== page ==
Take Two: Fed’s Powell vows to fight inflation; Eurozone growth downgraded
What do you need to know?
US Federal Reserve chair Jerome Powell pledged to continue raising interest rates without “any hesitation” until inflation starts to ease, even if that were to increase unemployment levels slightly. In the UK, annual inflation reached its highest level in more than 40 years, jumping to 9% in April from 7% in March, driven by higher energy and food prices. Japan’s inflation was at 2.5%, or 2.1% excluding food, which exceeded the central bank’s target of 2% for the first time in seven years due to rising import costs. Expectations of higher interest rates and increased recession risks rattled investors, causing nervousness on equity markets but the MSCI World NR index was marginally up in the week to Thursday’s close.1
Around the world
Eurozone economic growth in 2022 is expected to reach 2.7%, according to the European Commission, a sharp drop from the 4% it predicted before Russia’s invasion of Ukraine. Growth in 2023 is forecast at 2.3%, down from an earlier estimate of 2.8%. The region has suffered a significant shock from rising energy prices linked to the Ukraine crisis. Eurozone inflation held steady at 7.4% in April, a record high and well above the European Central Bank’s 2% target. The Commission raised its prediction for average inflation in 2022 to 6.1% from 3.5%.
Figure in focus
The European Union will need an additional €210bn of investment to help end its dependence on Russian fossil fuels and accelerate its rollout of renewable energy, the European Commission said as it presented its REPowerEU plan. The Commission called the additional funding needed between now and 2027 “a down-payment on our independence and security”, which it said would need to be met by both the private and public sector. Ultimately, cutting imports of Russian fossil fuels would also save almost €100bn a year, it added.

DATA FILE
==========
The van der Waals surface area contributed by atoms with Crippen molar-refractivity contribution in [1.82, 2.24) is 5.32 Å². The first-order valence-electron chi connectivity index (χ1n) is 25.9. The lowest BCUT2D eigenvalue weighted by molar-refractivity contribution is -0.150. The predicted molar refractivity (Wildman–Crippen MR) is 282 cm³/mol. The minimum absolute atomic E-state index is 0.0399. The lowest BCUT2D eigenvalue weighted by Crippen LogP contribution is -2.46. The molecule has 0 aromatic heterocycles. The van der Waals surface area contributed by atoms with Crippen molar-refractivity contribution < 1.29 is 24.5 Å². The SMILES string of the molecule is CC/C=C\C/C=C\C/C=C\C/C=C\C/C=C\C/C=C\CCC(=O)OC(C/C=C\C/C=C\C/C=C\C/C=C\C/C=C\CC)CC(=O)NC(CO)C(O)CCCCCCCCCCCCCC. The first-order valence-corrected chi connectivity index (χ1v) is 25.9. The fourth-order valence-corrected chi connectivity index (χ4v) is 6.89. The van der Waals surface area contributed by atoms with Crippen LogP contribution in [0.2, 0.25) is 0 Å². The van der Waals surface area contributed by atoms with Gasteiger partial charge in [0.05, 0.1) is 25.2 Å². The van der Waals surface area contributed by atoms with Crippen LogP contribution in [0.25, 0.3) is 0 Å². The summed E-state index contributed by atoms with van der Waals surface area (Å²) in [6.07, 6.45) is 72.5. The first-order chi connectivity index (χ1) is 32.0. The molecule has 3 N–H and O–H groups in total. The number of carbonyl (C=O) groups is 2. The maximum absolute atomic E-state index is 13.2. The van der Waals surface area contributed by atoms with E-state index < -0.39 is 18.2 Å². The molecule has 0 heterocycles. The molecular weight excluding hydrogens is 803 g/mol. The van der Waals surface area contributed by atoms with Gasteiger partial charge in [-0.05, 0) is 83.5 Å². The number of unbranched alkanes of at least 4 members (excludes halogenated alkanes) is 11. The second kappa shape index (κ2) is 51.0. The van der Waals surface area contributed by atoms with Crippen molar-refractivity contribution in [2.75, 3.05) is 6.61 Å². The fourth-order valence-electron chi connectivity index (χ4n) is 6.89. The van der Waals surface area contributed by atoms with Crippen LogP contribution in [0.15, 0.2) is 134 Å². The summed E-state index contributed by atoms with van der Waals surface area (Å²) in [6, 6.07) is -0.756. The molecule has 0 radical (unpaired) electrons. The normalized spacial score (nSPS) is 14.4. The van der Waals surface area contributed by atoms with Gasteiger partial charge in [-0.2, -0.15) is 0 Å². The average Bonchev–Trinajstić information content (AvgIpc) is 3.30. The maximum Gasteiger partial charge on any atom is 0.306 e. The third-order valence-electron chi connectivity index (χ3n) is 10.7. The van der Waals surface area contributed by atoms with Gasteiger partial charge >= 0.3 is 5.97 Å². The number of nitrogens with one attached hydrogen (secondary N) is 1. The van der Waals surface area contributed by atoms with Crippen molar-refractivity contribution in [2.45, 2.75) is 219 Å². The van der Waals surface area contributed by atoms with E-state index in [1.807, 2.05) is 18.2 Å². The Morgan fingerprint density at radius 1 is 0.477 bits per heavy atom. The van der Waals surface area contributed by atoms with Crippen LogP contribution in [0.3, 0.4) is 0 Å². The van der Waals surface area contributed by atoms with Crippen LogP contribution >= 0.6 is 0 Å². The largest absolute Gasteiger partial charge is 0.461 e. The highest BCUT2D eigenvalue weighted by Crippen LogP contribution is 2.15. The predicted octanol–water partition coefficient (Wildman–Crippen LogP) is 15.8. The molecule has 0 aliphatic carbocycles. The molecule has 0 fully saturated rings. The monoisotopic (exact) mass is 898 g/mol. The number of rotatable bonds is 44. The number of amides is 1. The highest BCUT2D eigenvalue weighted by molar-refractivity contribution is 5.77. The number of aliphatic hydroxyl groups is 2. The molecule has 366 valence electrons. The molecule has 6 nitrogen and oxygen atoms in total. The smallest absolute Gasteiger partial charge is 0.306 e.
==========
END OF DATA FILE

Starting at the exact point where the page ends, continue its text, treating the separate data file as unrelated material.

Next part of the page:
Words of wisdom
Carbon bombs: New or expanding projects in the oil and gas sector which have the potential to produce greenhouse gas emissions equivalent to at least one billion tonnes of carbon dioxide over their lifetime. Reports last week identified 195 such projects and estimated that they alone could exceed the global carbon budget – the amount of emissions which would give the world a better-than-50% chance of limiting warming to within 1.5°C above pre-industrial times. The US was identified as the leading source of potential carbon bombs.
What’s coming up
Germany’s Ifo Business Climate index for May is published Monday while Purchasing Managers’ Indices for Australia, Japan, the Eurozone and US arrive on Tuesday. On Wednesday the latest Federal Open Market Committee meeting minutes are published, which are followed on Thursday with a second estimate for first quarter (Q1) US GDP growth. The previous forecast showed the world’s largest economy retreated by 1.4% on a quarterly basis in the first three months of the year as supply challenges weighed on growth. On Friday a final estimate for France’s Q1 growth is announced.